Book Three of the Wereworld series
By Curtis Jobling
Available now from Viking (Penguin)
While I prefer to read series in order, I did skip the second book in the Wereworld series. I caught on to what was happening pretty fast, although I did miss one or two important instances of character development. I do think it's best to at least read the first book (RISE OF THE WOLF) before jumping into SHADOW OF THE HAWK, because it lays out the groundwork for how the world works and introduces many of the characters. (This is a series with a gigantic cast. Forgive me if I get any names wrong.)
Drew, our protagonist, is the last of the Gray Wolves and has a claim to the throne of Lyssia. His half-brother Prince Lucas wants to keep the throne in Werelion hands. They each have their supporters, although Drew begins SHADOW OF THE HAWK cut off from his and stuck in slavery, serving as a gladiator. (I'll give you three guesses as to whether he incites a rebellion, first two don't count.) Meanwhile, his staunchest allies are sailing to a prospective safe haven and the two coolest female characters from the first book are MIA. (Gretchen and Whitley, you are missed.)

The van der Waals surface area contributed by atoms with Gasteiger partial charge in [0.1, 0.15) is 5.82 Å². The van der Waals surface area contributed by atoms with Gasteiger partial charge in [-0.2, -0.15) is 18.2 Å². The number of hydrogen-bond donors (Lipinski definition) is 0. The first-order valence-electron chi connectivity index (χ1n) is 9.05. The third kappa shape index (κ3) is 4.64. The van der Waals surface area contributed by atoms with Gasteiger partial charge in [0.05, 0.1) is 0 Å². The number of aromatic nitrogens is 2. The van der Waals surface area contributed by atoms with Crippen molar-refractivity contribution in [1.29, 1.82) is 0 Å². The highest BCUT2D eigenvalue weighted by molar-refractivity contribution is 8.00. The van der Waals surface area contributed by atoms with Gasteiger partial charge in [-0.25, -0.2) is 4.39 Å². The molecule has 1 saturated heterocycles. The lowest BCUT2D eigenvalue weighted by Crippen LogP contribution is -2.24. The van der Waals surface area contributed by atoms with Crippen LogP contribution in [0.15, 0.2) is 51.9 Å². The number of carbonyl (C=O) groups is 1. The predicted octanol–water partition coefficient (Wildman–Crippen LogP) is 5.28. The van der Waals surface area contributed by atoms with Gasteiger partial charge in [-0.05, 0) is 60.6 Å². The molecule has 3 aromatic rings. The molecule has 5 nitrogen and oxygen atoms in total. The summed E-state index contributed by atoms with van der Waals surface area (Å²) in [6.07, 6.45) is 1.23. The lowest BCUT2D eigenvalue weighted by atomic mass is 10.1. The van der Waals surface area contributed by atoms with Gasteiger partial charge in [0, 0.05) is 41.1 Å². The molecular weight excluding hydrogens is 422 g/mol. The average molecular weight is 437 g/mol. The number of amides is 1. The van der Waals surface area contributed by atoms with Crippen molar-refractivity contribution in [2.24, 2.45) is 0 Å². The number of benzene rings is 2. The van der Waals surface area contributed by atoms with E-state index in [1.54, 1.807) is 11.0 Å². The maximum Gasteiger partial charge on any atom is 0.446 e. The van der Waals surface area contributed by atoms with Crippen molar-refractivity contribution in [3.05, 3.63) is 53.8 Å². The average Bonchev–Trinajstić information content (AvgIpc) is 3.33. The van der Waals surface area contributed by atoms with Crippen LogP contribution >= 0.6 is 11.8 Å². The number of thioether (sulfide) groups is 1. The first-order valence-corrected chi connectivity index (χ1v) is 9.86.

The rightful king who will bring peace to the land is not a new plot in children's fantasy. But Curtis Jobling's take is appealing. There's lots of different societies to be navigated, all sorts of monsters, and you'll probably like at least one of the main characters. At times, SHADOW OF THE HAWK does feel a bit too sprawling. Drew's fortunes change several times and his brother Trent makes a meaningful journey, but most of the other plotlines have less direction. (And I can't even talk about Hector, oh my.)
I've enjoyed the two Wereworld books I've read, and they're surprisingly quick reads. (Each book is rather thick.) But the quickness might be because they're often shallow. SHADOW OF THE HAWK has a high body count, but I wasn't all that affected by the deaths. Some of them were certainly horrible, but there was none of that horrible wrenching feeling that occurs when a character you empathize with dies.
But, as you can probably guess from the covers, this is a series for young boys. I suspect that they eat it up - even if their parents might be unhappy about some of the violence. But SHADOW OF THE HAWK is well suited to its intended audience and a pleasant enough diversion to older fantasy fans.